Good Luck Screen 10 articles

Good Luck


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  • Another film in parts, Ben Russell’s Good Luck, was the dregs of the section, a bifurcated work that begins at a large subterranean copper mine in Bor, Serbia, then moves to the compare-and-contrast setting of an open-air collective gold-panning operation in Suriname... Russell’s film suggests a wariness towards its subjects that’s equal parts awed and awkward.

  • Part of a tremendous movie is better than nothing. For those wondering why experimental filmmakers still prefer film stock (besides the obvious technical advantages when filming inhospitable environments), look no further; it’s hard to think of a digital image that could evoke the extreme isolation of the mine as vividly as the camera simply running out of film while riding in a mine cage back up to the surface.

  • It would be easy for Good Luck to explore these two mining communities and their struggles and be done with it. Russell is an exceptional interlocutor, and has an exceptional gift for depicting both the arduousness and the applied skill of labor, its drudgery and its dignity. This might have been enough, but instead, Good Luck takes an additional step to individuate these men, rather than leave them suspended in the collective mass.

  • With its Latin roots indicating a vision of thought, the psychedelic must be understood as, in at least one sense, analogous with art. Both count their highest achievement as the inducement of reflection. Borrowing from the surrealist tradition, we might take the perfect psychedelic image to be two mirrors gazing directly upon one another... Russell’s subject here is labour; to reflect it so fully is a vital achievement.

  • Russell’s subjects instruct and opine to camera throughout, as well as appearing solo in interspersed camera tests, self-taped on scratchy, evocative black and white stock. These beautiful micro-portraits divide the lengthy landscape segments, as people and place, character and creator all become intermingled and inseparable.

  • Good Luck paints Earth as a universe of binaries powered by an endless cycle of man's toil, where workers dig deep into the land for granule minerals that once guaranteed future wealth. Somehow it manages to do so without the glorification of labor or the conditions that necessitate its existence. Left to reckon with this cosmic sameness inextricable from global difference, if I must be honest, I am still a bit stunned.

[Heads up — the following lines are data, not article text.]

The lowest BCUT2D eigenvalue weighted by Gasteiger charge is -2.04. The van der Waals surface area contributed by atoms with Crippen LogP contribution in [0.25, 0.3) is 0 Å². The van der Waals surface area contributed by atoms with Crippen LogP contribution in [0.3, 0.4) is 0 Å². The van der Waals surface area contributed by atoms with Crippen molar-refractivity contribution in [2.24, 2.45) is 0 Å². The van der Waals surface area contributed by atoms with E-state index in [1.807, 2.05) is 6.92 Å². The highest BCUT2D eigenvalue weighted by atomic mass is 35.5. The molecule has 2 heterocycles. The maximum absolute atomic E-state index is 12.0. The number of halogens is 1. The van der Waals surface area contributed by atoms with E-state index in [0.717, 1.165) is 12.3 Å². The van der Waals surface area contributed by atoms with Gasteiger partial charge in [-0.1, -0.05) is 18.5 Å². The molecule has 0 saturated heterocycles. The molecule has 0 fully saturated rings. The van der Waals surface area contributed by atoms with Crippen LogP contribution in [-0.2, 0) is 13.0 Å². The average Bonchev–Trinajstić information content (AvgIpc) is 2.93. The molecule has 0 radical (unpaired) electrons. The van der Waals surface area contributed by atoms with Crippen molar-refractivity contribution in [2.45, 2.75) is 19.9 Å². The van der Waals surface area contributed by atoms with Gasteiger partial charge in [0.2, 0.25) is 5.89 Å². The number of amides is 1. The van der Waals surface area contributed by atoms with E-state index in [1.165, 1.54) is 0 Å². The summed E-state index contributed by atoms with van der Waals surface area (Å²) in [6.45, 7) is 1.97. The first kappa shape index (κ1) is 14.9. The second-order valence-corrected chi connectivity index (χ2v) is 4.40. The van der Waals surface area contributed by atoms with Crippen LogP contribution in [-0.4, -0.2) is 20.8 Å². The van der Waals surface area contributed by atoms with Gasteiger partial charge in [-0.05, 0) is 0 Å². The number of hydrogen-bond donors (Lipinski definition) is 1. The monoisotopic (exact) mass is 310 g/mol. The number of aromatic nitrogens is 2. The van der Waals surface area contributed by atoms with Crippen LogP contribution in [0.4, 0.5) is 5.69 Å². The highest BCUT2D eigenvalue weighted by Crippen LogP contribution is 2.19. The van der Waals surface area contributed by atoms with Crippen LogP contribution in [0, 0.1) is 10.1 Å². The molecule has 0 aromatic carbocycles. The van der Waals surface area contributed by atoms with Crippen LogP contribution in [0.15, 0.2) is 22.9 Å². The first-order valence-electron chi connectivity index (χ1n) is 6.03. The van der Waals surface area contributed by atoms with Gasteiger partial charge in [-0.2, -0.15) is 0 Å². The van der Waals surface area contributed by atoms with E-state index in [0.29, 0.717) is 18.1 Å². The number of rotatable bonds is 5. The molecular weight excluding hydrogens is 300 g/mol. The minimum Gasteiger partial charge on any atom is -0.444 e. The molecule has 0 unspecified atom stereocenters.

• Time seems suspended in the cramped and dark interiors of the mine, while the open, sunny vistas of the second part lend a languorous air to the workers. In both cases, the ambience exerts a power over these men beyond anything we learn from the dialogue. Russell’s questions are met with clichéd responses—as if, wary of this outsider with the movie camera, they are reluctant to volunteer too much. Nevertheless, aware that they work for powers beyond their control, their demeanor speaks volumes.

  • Mirrored in both subject and structure, and bookended by a pair of musical sequences, the film’s two parts form an impressively symmetrical whole as Russell’s capitalist critique finds palpable expression through the labourers’ shared experiences. I wouldn’t hesitate to call it Russell’s magnum opus to date, and an easy highlight of the autumn festival season, regardless of where or how one chooses to categorise it.

  • Watching these men smoke and laugh with each other stuns and humbles. Their leisure, so hard fought, every cigarette under a thousand feet of rock, briefly stems the tide of a hopeless, mechanical dive towards the end of industry. Russell stares long into the face of the casually oppressed, finding tired hope in each rock-bitten face.

  • Russell is a master cinematographer who moves with and around his subjects in long takes as they work. He offers us a sense of these worlds where vulnerable men with violently vibrating machines force the obstinate earth to yield its ore and in the process form community. Between scenes of work, Russell places almost tender moving black and white close-up portraits of the individual miners, seeming to look into the camera, at us, and into themselves in moments of respite.

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